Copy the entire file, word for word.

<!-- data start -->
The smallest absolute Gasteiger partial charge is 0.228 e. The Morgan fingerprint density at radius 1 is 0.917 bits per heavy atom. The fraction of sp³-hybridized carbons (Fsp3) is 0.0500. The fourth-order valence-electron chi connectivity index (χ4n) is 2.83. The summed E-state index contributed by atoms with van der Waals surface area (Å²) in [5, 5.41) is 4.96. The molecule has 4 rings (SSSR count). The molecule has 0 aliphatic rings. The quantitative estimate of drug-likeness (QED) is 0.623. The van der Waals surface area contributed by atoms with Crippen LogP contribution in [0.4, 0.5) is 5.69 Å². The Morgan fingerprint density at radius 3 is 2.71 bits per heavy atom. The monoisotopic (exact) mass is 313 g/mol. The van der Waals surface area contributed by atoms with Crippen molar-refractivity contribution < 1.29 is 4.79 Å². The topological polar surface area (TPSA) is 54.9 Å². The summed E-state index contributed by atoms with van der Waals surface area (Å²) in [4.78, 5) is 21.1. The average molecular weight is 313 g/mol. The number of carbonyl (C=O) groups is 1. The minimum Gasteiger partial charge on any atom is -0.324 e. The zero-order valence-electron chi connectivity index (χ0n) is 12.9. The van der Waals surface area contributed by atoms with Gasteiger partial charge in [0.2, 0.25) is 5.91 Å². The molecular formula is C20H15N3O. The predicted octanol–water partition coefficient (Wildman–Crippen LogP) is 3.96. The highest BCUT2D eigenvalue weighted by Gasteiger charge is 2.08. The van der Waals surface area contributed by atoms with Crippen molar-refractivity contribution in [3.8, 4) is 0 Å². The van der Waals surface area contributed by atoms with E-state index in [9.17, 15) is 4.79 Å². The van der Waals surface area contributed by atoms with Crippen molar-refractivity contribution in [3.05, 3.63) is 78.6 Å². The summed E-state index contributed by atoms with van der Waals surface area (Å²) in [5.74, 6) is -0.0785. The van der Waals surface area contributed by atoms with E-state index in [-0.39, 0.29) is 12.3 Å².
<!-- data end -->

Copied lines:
The smallest absolute Gasteiger partial charge is 0.228 e. The Morgan fingerprint density at radius 1 is 0.917 bits per heavy atom. The fraction of sp³-hybridized carbons (Fsp3) is 0.0500. The fourth-order valence-electron chi connectivity index (χ4n) is 2.83. The summed E-state index contributed by atoms with van der Waals surface area (Å²) in [5, 5.41) is 4.96. The molecule has 4 rings (SSSR count). The molecule has 0 aliphatic rings. The quantitative estimate of drug-likeness (QED) is 0.623. The van der Waals surface area contributed by atoms with Crippen LogP contribution in [0.4, 0.5) is 5.69 Å². The Morgan fingerprint density at radius 3 is 2.71 bits per heavy atom. The monoisotopic (exact) mass is 313 g/mol. The van der Waals surface area contributed by atoms with Crippen molar-refractivity contribution < 1.29 is 4.79 Å². The topological polar surface area (TPSA) is 54.9 Å². The summed E-state index contributed by atoms with van der Waals surface area (Å²) in [4.78, 5) is 21.1. The average molecular weight is 313 g/mol. The number of carbonyl (C=O) groups is 1. The minimum Gasteiger partial charge on any atom is -0.324 e. The zero-order valence-electron chi connectivity index (χ0n) is 12.9. The van der Waals surface area contributed by atoms with Gasteiger partial charge in [0.2, 0.25) is 5.91 Å². The molecular formula is C20H15N3O. The predicted octanol–water partition coefficient (Wildman–Crippen LogP) is 3.96. The highest BCUT2D eigenvalue weighted by Gasteiger charge is 2.08. The van der Waals surface area contributed by atoms with Crippen molar-refractivity contribution in [3.8, 4) is 0 Å². The van der Waals surface area contributed by atoms with E-state index in [9.17, 15) is 4.79 Å². The van der Waals surface area contributed by atoms with Crippen molar-refractivity contribution in [3.05, 3.63) is 78.6 Å². The summed E-state index contributed by atoms with van der Waals surface area (Å²) in [5.74, 6) is -0.0785. The van der Waals surface area contributed by atoms with E-state index in [-0.39, 0.29) is 12.3 Å².